Karla Shantel Jackson
Ever Free?: NAFTA's Effect on Union Organizing Drives And Minorities And
The Potential of FTAA Having a Similar Effect, 4 Scholar: St. Mary's Law
Review on Minority Issues 307-338, 308-313 (Spring 2002) (246 Footnotes)
The North American Free Trade Agreement (NAFTA) and its side labor
agreement, the North American Agreement on Labor Cooperation (NAALC),
both went into effect on January 1, 1994. These agreements, supporting
globalization between Canada, Mexico, and the United States, were signed
with the intent of increasing economic growth and employment in all
three countries over a fifteen-year period.
NAFTA proponents believed that it would serve as a stimulus for
long-term economic gains for all of the countries involved. While these
advocates suggest the trade agreement has been successful, others
disagree. Opponents point to, among other things, the ineffectiveness of
the labor accord in protecting workers and major job losses in various
industries. Specifically, NAFTA has negatively impacted labor union
organizing drives, ethnic minorities, and women in the United States.
Today, the debate on NAFTA's ramifications rages on while negotiations
to create a new western hemispheric trading bloc, with many trade
leaders touting NAFTA as an appropriate model from which to build upon,
are underway. This comment asks, what is the cost of free trade? The
answer is that nothing is ever free. Instead, union organizing drives
and minorities are paying the price for "free" trade.
The question of who pays for "free" trade is important
because of the potential of the Free Trade Area of the Americas (FTAA)
having the same effect on minorities as NAFTA. If NAFTA, which includes
only Canada, Mexico, and the United States, has had a negative impact on
union organizing drives and minority employees, then FTAA, which will
include most of the Western Hemisphere, will have an even greater impact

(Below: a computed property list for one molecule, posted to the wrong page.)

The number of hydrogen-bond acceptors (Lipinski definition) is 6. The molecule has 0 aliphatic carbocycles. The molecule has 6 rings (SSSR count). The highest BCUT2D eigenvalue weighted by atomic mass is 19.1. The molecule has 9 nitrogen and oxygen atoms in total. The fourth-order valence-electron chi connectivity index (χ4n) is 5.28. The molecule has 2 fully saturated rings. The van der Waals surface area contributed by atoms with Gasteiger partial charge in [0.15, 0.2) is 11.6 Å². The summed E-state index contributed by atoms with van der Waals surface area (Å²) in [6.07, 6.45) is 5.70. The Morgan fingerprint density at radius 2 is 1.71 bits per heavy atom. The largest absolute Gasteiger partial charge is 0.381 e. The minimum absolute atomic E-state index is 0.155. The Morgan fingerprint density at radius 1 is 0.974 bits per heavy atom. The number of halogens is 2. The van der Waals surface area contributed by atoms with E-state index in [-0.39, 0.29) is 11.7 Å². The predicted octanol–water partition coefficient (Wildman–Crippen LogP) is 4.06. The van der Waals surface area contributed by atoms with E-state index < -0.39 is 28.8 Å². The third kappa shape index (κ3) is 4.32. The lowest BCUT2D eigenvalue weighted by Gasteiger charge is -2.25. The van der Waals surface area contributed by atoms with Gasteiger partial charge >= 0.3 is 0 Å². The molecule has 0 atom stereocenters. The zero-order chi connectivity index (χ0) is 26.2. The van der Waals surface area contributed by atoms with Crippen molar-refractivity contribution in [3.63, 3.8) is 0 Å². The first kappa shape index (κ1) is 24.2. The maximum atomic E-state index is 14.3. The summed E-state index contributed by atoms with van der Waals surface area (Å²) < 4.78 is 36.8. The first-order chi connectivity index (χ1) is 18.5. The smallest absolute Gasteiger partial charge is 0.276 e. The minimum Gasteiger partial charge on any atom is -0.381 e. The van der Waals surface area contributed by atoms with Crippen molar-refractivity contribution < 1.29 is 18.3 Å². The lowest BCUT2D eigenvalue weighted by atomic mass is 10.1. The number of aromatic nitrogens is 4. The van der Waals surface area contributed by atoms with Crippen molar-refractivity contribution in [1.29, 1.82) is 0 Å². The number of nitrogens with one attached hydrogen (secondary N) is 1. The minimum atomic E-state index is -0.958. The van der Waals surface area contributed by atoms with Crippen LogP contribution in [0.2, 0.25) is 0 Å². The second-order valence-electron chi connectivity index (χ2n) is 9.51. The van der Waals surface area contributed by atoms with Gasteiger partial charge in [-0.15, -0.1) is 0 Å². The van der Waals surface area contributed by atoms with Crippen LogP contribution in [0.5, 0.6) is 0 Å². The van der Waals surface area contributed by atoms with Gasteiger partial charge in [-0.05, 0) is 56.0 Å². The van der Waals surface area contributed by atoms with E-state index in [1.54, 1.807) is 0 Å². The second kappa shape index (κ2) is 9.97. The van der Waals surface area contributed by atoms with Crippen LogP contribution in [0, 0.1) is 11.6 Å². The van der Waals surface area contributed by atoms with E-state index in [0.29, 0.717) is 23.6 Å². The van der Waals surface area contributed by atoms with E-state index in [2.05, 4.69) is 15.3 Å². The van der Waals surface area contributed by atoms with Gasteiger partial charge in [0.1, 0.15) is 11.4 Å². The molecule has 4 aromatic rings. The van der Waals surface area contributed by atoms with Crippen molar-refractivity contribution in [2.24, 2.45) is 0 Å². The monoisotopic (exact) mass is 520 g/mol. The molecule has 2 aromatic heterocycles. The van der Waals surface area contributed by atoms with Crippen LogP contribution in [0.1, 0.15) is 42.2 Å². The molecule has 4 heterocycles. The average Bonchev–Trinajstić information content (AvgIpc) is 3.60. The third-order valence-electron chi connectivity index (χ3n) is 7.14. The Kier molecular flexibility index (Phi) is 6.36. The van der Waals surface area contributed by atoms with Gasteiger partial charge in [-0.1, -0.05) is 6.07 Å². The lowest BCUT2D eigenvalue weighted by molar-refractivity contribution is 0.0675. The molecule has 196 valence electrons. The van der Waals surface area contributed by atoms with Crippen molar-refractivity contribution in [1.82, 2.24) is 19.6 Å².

on these groups. FTAA should not be allowed to repeat NAFTA's mistakes.
Given the problems NAFTA has created for organized labor, minorities,
and women, another blueprint should be utilized for the more
encompassing FTAA. Otherwise, the United States government, by way of
free trade agreements, will continue to exacerbate racial and gender
divides within this country.
NAFTA proponents have expected great benefits from this North
American partnership since its enactment. The United States was expected
to become more competitive in the global economy, and the George H. Bush
administration anticipated the creation of 320,000 more jobs for the
United States alone. Debatably, the State of Texas has reaped the most
benefit from the agreement, and the economic boom of the 1990s has been
attributed in part to NAFTA. But, even prior to the NAFTA agreement,
opponents urged each country to realize that free trade would not only
lead to economic gains, but could also lead to significant problems for
labor standards, workers' rights, and union organizing drives.
The effect of NAFTA on union organizing drives is of particular
concern to minorities and women. Situations that have a negative impact
on America's organized workers have an exponential impact on the
minority community. These individuals have a disproportionately higher